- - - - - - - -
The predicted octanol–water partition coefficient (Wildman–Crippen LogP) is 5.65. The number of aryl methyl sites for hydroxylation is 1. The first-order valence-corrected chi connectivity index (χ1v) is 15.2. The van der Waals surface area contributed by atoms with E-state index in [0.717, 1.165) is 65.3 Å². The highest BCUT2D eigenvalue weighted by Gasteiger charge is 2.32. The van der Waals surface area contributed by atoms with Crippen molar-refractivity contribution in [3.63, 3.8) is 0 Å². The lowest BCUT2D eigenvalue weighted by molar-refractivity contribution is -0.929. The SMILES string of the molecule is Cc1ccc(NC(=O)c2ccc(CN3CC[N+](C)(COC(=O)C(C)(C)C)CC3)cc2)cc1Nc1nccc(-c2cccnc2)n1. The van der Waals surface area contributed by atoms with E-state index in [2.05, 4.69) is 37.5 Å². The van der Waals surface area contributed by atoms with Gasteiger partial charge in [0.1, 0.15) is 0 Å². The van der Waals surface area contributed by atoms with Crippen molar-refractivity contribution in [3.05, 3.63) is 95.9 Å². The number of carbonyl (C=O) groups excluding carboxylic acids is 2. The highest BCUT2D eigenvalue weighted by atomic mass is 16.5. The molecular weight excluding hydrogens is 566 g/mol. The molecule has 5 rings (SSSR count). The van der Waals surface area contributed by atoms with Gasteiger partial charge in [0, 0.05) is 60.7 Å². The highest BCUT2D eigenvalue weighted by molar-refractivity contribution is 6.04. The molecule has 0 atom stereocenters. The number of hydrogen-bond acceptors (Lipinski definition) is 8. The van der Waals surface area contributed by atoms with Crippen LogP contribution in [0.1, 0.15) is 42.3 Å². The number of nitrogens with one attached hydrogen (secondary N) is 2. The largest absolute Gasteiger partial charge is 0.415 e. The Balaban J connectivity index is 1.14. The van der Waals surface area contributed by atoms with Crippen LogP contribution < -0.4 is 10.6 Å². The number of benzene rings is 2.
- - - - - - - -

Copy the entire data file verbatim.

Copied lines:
The predicted octanol–water partition coefficient (Wildman–Crippen LogP) is 5.65. The number of aryl methyl sites for hydroxylation is 1. The first-order valence-corrected chi connectivity index (χ1v) is 15.2. The van der Waals surface area contributed by atoms with E-state index in [0.717, 1.165) is 65.3 Å². The highest BCUT2D eigenvalue weighted by Gasteiger charge is 2.32. The van der Waals surface area contributed by atoms with Crippen molar-refractivity contribution in [3.63, 3.8) is 0 Å². The lowest BCUT2D eigenvalue weighted by molar-refractivity contribution is -0.929. The SMILES string of the molecule is Cc1ccc(NC(=O)c2ccc(CN3CC[N+](C)(COC(=O)C(C)(C)C)CC3)cc2)cc1Nc1nccc(-c2cccnc2)n1. The van der Waals surface area contributed by atoms with E-state index in [2.05, 4.69) is 37.5 Å². The van der Waals surface area contributed by atoms with Gasteiger partial charge in [0.1, 0.15) is 0 Å². The van der Waals surface area contributed by atoms with Crippen molar-refractivity contribution in [3.05, 3.63) is 95.9 Å². The number of carbonyl (C=O) groups excluding carboxylic acids is 2. The highest BCUT2D eigenvalue weighted by atomic mass is 16.5. The molecular weight excluding hydrogens is 566 g/mol. The molecule has 5 rings (SSSR count). The van der Waals surface area contributed by atoms with Gasteiger partial charge in [0, 0.05) is 60.7 Å². The highest BCUT2D eigenvalue weighted by molar-refractivity contribution is 6.04. The molecule has 0 atom stereocenters. The number of hydrogen-bond acceptors (Lipinski definition) is 8. The van der Waals surface area contributed by atoms with Crippen LogP contribution in [0.1, 0.15) is 42.3 Å². The number of nitrogens with one attached hydrogen (secondary N) is 2. The largest absolute Gasteiger partial charge is 0.415 e. The Balaban J connectivity index is 1.14. The van der Waals surface area contributed by atoms with Crippen LogP contribution < -0.4 is 10.6 Å². The number of benzene rings is 2.